More than 20 years have passed since Maple Leaf Sports & Entertainment tried to add a WNBA team to its roster.
It was during the early years of MLSE, which was created from a merger of the Toronto Maple Leafs and the Toronto Raptors in 1998. Eager to increase MLSE’s enterprise value, then-president and chief executive Richard Peddie made a presentation to former National Basketball Association commissioner David Stern about bringing a professional women’s basketball team to Toronto.
But his pitch was rejected.
“It was because we were so green,” Mr. Peddie recounted in an interview. “The truth of it is, we weren’t an expert at running the business side of basketball yet. So, we were turned down and, you know, in hindsight, I think it was right. We weren’t ready.”
These days, however, there’s no doubt that Toronto’s got game. Not only did the Raptors win the 2019 NBA championship, but the city held Canada’s first-ever Women’s National Basketball Association game last month. That historic game between the Chicago Sky and the Minnesota Lynx was played before a sold-out crowd.
With basketball fever gripping the hearts (and wallets) of Toronto fans, and WNBA Commissioner Cathy Engelbert confirming the city is on a short list of potential expansion locations, now is the time for MLSE to take another shot.
MLSE spokesman Dave Haggith didn’t respond to a message seeking comment. No matter. The business case is obvious.
“If I was CEO of MLSE today, I would much rather have a WNBA team than an Argonaut team,” said Mr. Peddie. “The Argonauts cannot make money. It’s been proven since the days of [co-owner] Bruce McNall … With the WNBA, I do think they can make money.”
Sorry, Argo fans, he’s right.
In fact, three or four years after MLSE’s pitch was rejected, Mr. Stern (who is now deceased) approached Mr. Peddie “numerous times” to ask if the company was ready yet for a WNBA team.
“I kept saying ‘no,’” Mr. Peddie recalls, noting that MLSE was still integrating other assets.
Even so, each time they discussed it, the men extolled Toronto’s demographics, including its racial diversity and its LGBTQ community.
“You go to a basketball game and it looks like Toronto. You go to a Leafs game, that looks like old Toronto,” Mr. Peddie said.
As he also points out, women now occupy more senior roles in business and are increasingly making sponsorship decisions and buying season tickets.
The WNBA, now in its 27th season, also appeals to a broader audience. With only 12 teams and 144 players, including four Canadians, the league features exceptional athletes who play a technically sound game. (Yes, the Raptors’ Gary Trent Jr. is my imaginary boyfriend, but it is exhilarating to watch women own the hardwood.)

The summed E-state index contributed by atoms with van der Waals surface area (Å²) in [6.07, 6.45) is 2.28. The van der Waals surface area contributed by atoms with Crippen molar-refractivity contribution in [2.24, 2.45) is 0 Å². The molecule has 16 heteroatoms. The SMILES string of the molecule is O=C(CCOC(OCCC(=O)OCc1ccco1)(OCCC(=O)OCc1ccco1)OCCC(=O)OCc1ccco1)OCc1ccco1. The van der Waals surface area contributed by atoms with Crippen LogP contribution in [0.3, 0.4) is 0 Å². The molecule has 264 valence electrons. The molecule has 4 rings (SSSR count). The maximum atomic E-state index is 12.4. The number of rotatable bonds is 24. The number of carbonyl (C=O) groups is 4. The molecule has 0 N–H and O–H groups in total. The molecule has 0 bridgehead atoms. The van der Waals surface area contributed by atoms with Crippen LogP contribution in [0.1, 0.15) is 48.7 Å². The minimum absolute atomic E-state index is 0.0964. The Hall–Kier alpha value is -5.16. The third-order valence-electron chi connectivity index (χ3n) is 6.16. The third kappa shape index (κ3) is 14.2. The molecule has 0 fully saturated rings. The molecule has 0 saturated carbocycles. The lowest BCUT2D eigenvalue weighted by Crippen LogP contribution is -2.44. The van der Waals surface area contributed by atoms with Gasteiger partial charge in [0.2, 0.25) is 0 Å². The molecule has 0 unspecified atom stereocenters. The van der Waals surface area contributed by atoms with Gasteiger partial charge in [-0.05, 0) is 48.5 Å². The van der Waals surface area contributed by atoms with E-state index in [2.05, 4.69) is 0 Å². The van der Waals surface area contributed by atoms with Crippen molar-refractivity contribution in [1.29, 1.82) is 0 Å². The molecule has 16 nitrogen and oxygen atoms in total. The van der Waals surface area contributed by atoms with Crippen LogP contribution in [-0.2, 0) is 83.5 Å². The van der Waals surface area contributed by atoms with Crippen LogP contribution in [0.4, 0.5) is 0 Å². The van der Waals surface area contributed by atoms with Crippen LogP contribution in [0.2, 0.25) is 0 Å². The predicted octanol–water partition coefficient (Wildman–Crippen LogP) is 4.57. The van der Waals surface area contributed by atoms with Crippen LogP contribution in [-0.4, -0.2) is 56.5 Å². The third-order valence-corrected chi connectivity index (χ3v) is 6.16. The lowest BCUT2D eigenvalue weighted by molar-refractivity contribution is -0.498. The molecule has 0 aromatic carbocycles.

“What it boils down to is how much does the franchise cost?” Mr. Peddie said.
The Seattle Storm was recently valued at a record US$151-million, according to The Wall Street Journal.
It’s unlikely that an expansion team would fetch that much, so we’re talking pocket change for an $8-billion sports business like MLSE. Besides, a team’s value would appreciate over time. (The Raptors, once considered a US$125-million business, are now reportedly worth a whopping US$3.34-billion.)
“The model in both hockey and basketball is that the players get 50 per cent of the revenue generated,” Mr. Peddie said.
So, what are the potential stumbling blocks?
The league, which is hoping to add a couple of teams by 2025, could decide that American cities such as Nashville, Austin or Philadelphia are more attractive options. (But a Toronto team would attract fans from across the country.)
It’s also true that MLSE’s ownership issues aren’t completely sorted out with another shoe expected to drop over the coming years.
There’s also the issue of Rogers’s highly leveraged balance sheet (because of its acquisition of Shaw Communications) and Bell Media’s operating woes.
But all of these concerns can be ironed out. MLSE’s owners, which also include Larry Tanenbaum and the Ontario Municipal Employees Retirement System pension plan, need to take a long-term view.
Surely, MLSE, with its portfolio of arenas, could find a suitable venue that would allow a WNBA team to generate sufficient gate revenue, which is money generated from getting bums in seats.
U.S. Ambassador to Canada David Cohen, who attended the historic game in Toronto, has discussed the issue of WNBA expansion with the league’s Ms. Engelbert.
“It’s going to require the private sector stepping up with interested investors,” Mr. Cohen said in a recent interview at the Canadian Club Toronto. “But I think when the window opens, my bet is that there will be … Canadian investors who are interested in bringing a WNBA team to Canada.”
Perhaps MLSE’s suits should heed the wise words of Minnesota Lynx forward Bridget Carleton, who hails from Chatham, Ont.
Prior to tipoff at the preseason game in Toronto, Ms. Carleton said: “I think it’s time we show them that Canada is not just a hockey country – that we’re passionate about basketball, too.”
Now that’s a slam dunk.